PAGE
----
Mentorship shows students they belong

Kurt Kleiner

The IMANI program pairs local teens with UTSC student mentors like Beulah Erhiawarien.

UTSC is an intellectual and cultural hub in the eastern GTA, but it is also located close to many marginalized communities with young people who often do not consider college or university.

The university is addressing this issue through the IMANI Academic Mentorship Program. IMANI partners middle-school and high-school students from communities in East Scarborough with UTSC undergraduate student mentors to help them with homework, study skills and academic planning. The program also aims to show local students that they too can find a place at college or university.

“We demystify post-secondary education for them,” says Liza Arnason, director of the student life department at UTSC. “We say, ‘You belong here, you fit.’ ”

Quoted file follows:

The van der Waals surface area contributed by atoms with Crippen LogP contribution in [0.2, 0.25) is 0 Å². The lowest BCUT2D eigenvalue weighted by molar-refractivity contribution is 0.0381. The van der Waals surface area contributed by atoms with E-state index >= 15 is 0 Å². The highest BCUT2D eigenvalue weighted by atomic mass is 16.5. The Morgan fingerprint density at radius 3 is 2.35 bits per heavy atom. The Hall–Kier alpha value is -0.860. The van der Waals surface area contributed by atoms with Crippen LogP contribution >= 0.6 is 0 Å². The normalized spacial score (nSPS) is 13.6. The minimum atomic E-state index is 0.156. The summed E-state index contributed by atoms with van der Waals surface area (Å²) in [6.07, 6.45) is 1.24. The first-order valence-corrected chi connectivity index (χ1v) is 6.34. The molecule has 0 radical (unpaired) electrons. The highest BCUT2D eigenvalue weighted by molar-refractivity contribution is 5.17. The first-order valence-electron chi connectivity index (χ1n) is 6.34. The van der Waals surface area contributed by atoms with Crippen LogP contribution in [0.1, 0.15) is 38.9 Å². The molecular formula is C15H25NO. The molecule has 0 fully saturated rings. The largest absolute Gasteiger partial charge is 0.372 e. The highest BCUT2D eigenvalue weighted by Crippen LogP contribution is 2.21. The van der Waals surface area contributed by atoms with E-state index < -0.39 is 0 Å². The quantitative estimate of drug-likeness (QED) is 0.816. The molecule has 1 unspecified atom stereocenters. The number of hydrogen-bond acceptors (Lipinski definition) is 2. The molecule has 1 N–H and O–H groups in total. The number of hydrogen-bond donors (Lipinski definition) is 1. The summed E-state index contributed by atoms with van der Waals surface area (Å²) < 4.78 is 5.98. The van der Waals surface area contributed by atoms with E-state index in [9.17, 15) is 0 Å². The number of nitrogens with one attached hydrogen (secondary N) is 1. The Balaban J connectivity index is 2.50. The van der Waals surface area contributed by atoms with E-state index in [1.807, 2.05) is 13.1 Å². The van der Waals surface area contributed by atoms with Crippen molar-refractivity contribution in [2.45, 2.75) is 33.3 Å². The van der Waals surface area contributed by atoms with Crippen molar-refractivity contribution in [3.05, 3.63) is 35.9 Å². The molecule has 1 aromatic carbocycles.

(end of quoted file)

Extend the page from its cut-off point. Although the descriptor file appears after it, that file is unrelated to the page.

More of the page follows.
IMANI began in 2005 as an initiative of UTSC’s Imani Black Students Alliance and the East Scarborough Boys and Girls Club, which continue to be program partners and where many of the mentors come from. The program received a boost in 2007 with a donation from Mary Anne Chambers, a former Scarborough East MPP, Ontario cabinet minister and UTSC alumna.

Every year, about 70 mentors work with more than 100 students from six local schools, offering weekly academic support, tutoring and development at UTSC. Mentees and community members also come to campus a number of times during the year for workshops, lectures and special events.